Modi Cited Harvard Study Which Praised Nehru, Nailed Indira For...

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Modi Cited Harvard Study Which Praised Nehru, Nailed Indira For Congress Debacle

| Updated: February 11, 2023 11:16

Prime Minister Narendra Modi’s reply, Thursday, to the Motion of Thanks on the President’s address was full of jibes hurled at the Opposition, particularly at Congress leader Rahul Gandhi who earlier launched a scathing attack on the government in Lok Sabha over the Adani crisis. 

Responding to Rahul Gandhi’s suggestion of a study on the meteoric rise in the business fortunes of billionaire Gautam Adani under the Modi government, the PM pointed at “an important study done at an Ivy League research university on the subject – ‘Rise and fall of India’s Congress Party’.”

Published in 2016, the study lauds Jawaharlal Nehru who has been often attacked by the BJP. Significantly, it has no mention of Congress in the post-Vajpayee era and during the 2014 elections.

Concentration of power and promotion of “Nehru family patrimony” at the party’s cost by Indira Gandhi, corruption scandals such as the Bofors during Rajiv’s time, “worsened inequality” after the 1991 economic reforms along with the “saffron wave” led to the decline of the Congress, notes the Harvard Business School (HBS) paper that was quoted by PM Narendra Modi in the Lok Sabha Wednesday.

The paper in focus was authored by Akshay Mangla, now an associate professor in International Business at Oxford University’s Saïd Business School. The researcher was then working with HBS and the paper was jointly authored with fellow researcher, Jonathan Schlefer.

Titled “In the Name of Democracy? The Rise and Decline of India’s Congress Party,” the 30-page study examines the political history of the Congress and its evolution since Independence, factors that led to the party’s initial rise to power, its dominance in Indian politics, and the reasons behind its decline.

Concluding the paper, the authors mentioned how the late former PM and BJP leader Atal Bihari Vajpayee was fond of Nehru and compared him to Lord Ram when he died.

From Nehru’s Congress which was ideologically flexible, to Indira Gandhi’s Emergency (1975 to 1977) to the party’s pro-business turn — the paper captures it all. However, there is no mention of the Congress in the post-Vajpayee era and the 2014 elections.

“Nehru showed deference to Parliament. He meticulously respected court rulings, even when they struck down his cherished policies, such as land reform. The Supreme Court and the Election Commission, which supervised elections, enjoyed independence from politics. Nehru adopted a foreign policy of ‘non-alignment’ during the Cold War. He limited defense spending, preserving public resources for economic development,” the study noted.

Explaining the Congress’ internal decision-making processes, the paper said a “managerial class” at the top of the party made decisions via consensus. Below it, “an elaborate network of factions” engaged in intense competition.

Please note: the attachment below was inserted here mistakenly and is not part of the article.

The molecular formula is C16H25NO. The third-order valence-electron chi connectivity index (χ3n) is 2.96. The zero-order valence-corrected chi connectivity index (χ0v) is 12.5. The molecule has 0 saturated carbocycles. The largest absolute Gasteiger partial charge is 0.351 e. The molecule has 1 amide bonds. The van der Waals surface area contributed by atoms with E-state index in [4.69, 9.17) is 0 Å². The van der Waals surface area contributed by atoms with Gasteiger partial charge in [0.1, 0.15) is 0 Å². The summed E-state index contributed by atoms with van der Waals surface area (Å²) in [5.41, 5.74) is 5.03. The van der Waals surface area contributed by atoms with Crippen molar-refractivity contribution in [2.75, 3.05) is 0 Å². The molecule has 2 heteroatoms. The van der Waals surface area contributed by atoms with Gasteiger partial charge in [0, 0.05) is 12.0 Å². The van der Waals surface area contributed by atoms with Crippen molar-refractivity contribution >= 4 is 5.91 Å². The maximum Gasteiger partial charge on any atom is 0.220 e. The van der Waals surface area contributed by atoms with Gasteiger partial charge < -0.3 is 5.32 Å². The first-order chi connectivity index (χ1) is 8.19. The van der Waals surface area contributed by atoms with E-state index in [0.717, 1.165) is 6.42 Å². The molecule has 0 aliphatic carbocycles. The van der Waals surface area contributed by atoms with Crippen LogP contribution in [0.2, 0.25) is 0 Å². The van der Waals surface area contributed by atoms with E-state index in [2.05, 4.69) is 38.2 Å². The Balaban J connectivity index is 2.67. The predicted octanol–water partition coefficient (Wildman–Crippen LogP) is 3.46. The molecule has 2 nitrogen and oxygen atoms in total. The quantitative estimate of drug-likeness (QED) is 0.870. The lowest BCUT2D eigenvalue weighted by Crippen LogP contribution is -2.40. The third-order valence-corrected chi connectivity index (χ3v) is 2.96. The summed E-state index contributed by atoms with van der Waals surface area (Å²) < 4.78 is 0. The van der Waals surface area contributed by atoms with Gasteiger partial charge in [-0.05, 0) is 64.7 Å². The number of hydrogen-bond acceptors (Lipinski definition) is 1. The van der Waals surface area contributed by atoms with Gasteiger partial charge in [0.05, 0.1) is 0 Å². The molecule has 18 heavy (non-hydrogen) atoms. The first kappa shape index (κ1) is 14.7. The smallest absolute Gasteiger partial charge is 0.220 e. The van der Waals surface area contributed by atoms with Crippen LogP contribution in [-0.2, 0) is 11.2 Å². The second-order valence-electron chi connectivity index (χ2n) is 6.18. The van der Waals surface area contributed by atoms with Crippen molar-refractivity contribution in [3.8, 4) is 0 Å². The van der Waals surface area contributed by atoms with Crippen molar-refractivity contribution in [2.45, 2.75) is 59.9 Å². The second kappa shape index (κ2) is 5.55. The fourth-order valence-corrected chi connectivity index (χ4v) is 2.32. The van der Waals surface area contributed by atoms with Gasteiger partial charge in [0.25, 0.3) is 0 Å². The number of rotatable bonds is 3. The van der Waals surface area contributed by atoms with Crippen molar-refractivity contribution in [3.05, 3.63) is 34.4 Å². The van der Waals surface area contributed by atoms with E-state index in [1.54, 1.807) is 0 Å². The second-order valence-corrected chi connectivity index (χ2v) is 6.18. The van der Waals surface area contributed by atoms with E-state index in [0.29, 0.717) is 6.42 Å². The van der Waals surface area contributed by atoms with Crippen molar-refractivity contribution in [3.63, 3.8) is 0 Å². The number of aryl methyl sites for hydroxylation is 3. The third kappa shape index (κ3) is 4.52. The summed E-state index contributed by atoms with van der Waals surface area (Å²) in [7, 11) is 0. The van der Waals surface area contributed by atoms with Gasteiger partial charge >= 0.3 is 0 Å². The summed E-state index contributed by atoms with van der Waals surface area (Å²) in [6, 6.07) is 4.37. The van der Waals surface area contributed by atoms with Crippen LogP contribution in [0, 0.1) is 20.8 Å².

Intra-party democracy allowed for alternation in leadership. Party members who rose up the ranks challenged those at the top. At times, they broke off to organise external opposition, it added.

In 1959, Nehru’s daughter Indira was elected as president of the Congress. Five years later, Nehru passed away.

According to the authors, during her years of tenure, Indira bypassed state-level party organisations which were earlier consulted in the selection of electoral candidates, (and) “consulted a small clique of advisers consisting mostly of personal ties, including her son Sanjay Gandhi”.

The study stresses on the fact that “Congress party’s norms of consultation deteriorated. The organisation behind ‘a great national movement’ had become converted into a Nehru family patrimony. While Nehru stressed neutrality and autonomy of bureaucrats, Indira rewarded some for personal loyalty and punished those who lacked it.”

Commenting on Indira Gandhi’s regime, the paper said that after winning with a two-thirds majority in the 1971 elections, she began “plebiscitary politics”, appealing directly to voters, during which she “sidelined” party workers and “solicited funds from interested or intimidated sources.”

The paper also noted that Congress’ land reform measures to redistribute large holdings and provide tenant farmers security were “poorly implemented in practice,” generating massive inequalities in land ownership. 

Clearly the first-generation leadership which sacrificed their careers and faced jail during the Independence movement, gave way to a new generation of politicians in the 1960s. Many began to use public resources for personal gain, collecting “black money” to fund their electoral campaigns.

After Indira Gandhi was assassinated in 1984, her son Rajiv Gandhi “strengthened the state’s pro-business leanings, reduced corporate taxes and tried to promote exports.” However, the Congress’ pro-business tilt left the demands of the rural poor unaddressed.

At the same time, regional parties representing the marginalised were on the rise and were gaining national prominence, the paper pointed out.

The BJP proved a formidable rival, ending Congress domination of elections. The Congress had also changed, recording major setbacks, including a corruption scandal stemming from a $285 million contract awarded to a Swedish arms dealer, Bofors,” the paper highlighted.

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